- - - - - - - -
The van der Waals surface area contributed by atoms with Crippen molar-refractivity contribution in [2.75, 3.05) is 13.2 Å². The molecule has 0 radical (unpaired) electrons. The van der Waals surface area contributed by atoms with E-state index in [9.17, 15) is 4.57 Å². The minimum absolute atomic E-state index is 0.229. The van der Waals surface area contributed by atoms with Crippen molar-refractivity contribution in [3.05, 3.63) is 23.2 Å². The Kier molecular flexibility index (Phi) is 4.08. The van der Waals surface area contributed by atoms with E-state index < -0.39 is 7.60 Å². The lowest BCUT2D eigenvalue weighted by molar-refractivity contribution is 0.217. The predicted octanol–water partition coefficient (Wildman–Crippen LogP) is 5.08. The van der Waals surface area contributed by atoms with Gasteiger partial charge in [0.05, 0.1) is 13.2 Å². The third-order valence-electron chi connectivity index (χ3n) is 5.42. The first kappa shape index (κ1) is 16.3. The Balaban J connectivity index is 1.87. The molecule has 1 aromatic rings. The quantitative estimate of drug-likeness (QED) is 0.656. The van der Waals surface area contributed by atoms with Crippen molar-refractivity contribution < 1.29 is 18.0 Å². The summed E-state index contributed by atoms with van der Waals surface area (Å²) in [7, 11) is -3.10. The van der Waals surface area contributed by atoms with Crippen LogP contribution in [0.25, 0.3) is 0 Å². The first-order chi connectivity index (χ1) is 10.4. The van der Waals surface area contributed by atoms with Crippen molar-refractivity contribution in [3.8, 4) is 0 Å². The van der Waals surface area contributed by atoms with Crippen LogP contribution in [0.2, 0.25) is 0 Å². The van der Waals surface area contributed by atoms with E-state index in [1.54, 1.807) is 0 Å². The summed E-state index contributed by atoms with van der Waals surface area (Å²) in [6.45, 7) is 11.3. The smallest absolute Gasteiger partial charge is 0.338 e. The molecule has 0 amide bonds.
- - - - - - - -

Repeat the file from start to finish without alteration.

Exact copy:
The van der Waals surface area contributed by atoms with Crippen molar-refractivity contribution in [2.75, 3.05) is 13.2 Å². The molecule has 0 radical (unpaired) electrons. The van der Waals surface area contributed by atoms with E-state index in [9.17, 15) is 4.57 Å². The minimum absolute atomic E-state index is 0.229. The van der Waals surface area contributed by atoms with Crippen molar-refractivity contribution in [3.05, 3.63) is 23.2 Å². The Kier molecular flexibility index (Phi) is 4.08. The van der Waals surface area contributed by atoms with E-state index < -0.39 is 7.60 Å². The lowest BCUT2D eigenvalue weighted by molar-refractivity contribution is 0.217. The predicted octanol–water partition coefficient (Wildman–Crippen LogP) is 5.08. The van der Waals surface area contributed by atoms with Gasteiger partial charge in [0.05, 0.1) is 13.2 Å². The third-order valence-electron chi connectivity index (χ3n) is 5.42. The first kappa shape index (κ1) is 16.3. The Balaban J connectivity index is 1.87. The molecule has 1 aromatic rings. The quantitative estimate of drug-likeness (QED) is 0.656. The van der Waals surface area contributed by atoms with Crippen molar-refractivity contribution < 1.29 is 18.0 Å². The summed E-state index contributed by atoms with van der Waals surface area (Å²) in [7, 11) is -3.10. The van der Waals surface area contributed by atoms with Crippen LogP contribution in [0.25, 0.3) is 0 Å². The first-order chi connectivity index (χ1) is 10.4. The van der Waals surface area contributed by atoms with Crippen molar-refractivity contribution in [3.8, 4) is 0 Å². The van der Waals surface area contributed by atoms with Crippen LogP contribution in [0.2, 0.25) is 0 Å². The van der Waals surface area contributed by atoms with E-state index in [1.54, 1.807) is 0 Å². The summed E-state index contributed by atoms with van der Waals surface area (Å²) in [6.45, 7) is 11.3. The smallest absolute Gasteiger partial charge is 0.338 e. The molecule has 0 amide bonds.